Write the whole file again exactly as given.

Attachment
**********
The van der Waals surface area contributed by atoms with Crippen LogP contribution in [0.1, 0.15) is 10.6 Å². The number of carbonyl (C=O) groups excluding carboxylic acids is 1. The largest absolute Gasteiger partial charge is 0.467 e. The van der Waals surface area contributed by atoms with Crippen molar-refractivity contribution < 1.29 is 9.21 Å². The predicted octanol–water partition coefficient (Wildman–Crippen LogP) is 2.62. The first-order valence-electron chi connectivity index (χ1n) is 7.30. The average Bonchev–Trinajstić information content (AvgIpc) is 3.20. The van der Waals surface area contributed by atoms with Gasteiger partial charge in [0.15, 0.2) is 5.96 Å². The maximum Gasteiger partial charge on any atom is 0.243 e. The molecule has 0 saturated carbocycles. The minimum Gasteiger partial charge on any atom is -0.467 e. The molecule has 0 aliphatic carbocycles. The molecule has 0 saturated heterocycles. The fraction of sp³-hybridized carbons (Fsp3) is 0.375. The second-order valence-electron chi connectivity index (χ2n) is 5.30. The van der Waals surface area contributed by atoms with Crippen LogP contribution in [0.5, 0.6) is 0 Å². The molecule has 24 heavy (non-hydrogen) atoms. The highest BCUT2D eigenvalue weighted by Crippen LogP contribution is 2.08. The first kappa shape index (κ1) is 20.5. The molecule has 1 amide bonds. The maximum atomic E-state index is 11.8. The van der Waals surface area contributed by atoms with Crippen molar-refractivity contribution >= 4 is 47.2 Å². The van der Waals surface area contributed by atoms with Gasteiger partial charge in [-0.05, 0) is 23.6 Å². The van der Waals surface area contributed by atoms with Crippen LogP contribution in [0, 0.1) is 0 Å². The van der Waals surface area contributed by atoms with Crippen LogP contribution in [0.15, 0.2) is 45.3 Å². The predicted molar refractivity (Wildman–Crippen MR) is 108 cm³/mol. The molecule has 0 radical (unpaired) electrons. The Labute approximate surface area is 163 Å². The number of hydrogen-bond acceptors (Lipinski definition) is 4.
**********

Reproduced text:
The van der Waals surface area contributed by atoms with Crippen LogP contribution in [0.1, 0.15) is 10.6 Å². The number of carbonyl (C=O) groups excluding carboxylic acids is 1. The largest absolute Gasteiger partial charge is 0.467 e. The van der Waals surface area contributed by atoms with Crippen molar-refractivity contribution < 1.29 is 9.21 Å². The predicted octanol–water partition coefficient (Wildman–Crippen LogP) is 2.62. The first-order valence-electron chi connectivity index (χ1n) is 7.30. The average Bonchev–Trinajstić information content (AvgIpc) is 3.20. The van der Waals surface area contributed by atoms with Gasteiger partial charge in [0.15, 0.2) is 5.96 Å². The maximum Gasteiger partial charge on any atom is 0.243 e. The molecule has 0 saturated carbocycles. The minimum Gasteiger partial charge on any atom is -0.467 e. The molecule has 0 aliphatic carbocycles. The molecule has 0 saturated heterocycles. The fraction of sp³-hybridized carbons (Fsp3) is 0.375. The second-order valence-electron chi connectivity index (χ2n) is 5.30. The van der Waals surface area contributed by atoms with Crippen LogP contribution in [0.5, 0.6) is 0 Å². The molecule has 24 heavy (non-hydrogen) atoms. The highest BCUT2D eigenvalue weighted by Crippen LogP contribution is 2.08. The first kappa shape index (κ1) is 20.5. The molecule has 1 amide bonds. The maximum atomic E-state index is 11.8. The van der Waals surface area contributed by atoms with Crippen molar-refractivity contribution >= 4 is 47.2 Å². The van der Waals surface area contributed by atoms with Gasteiger partial charge in [-0.05, 0) is 23.6 Å². The van der Waals surface area contributed by atoms with Crippen LogP contribution in [0, 0.1) is 0 Å². The van der Waals surface area contributed by atoms with Crippen LogP contribution in [0.15, 0.2) is 45.3 Å². The predicted molar refractivity (Wildman–Crippen MR) is 108 cm³/mol. The molecule has 0 radical (unpaired) electrons. The Labute approximate surface area is 163 Å². The number of hydrogen-bond acceptors (Lipinski definition) is 4.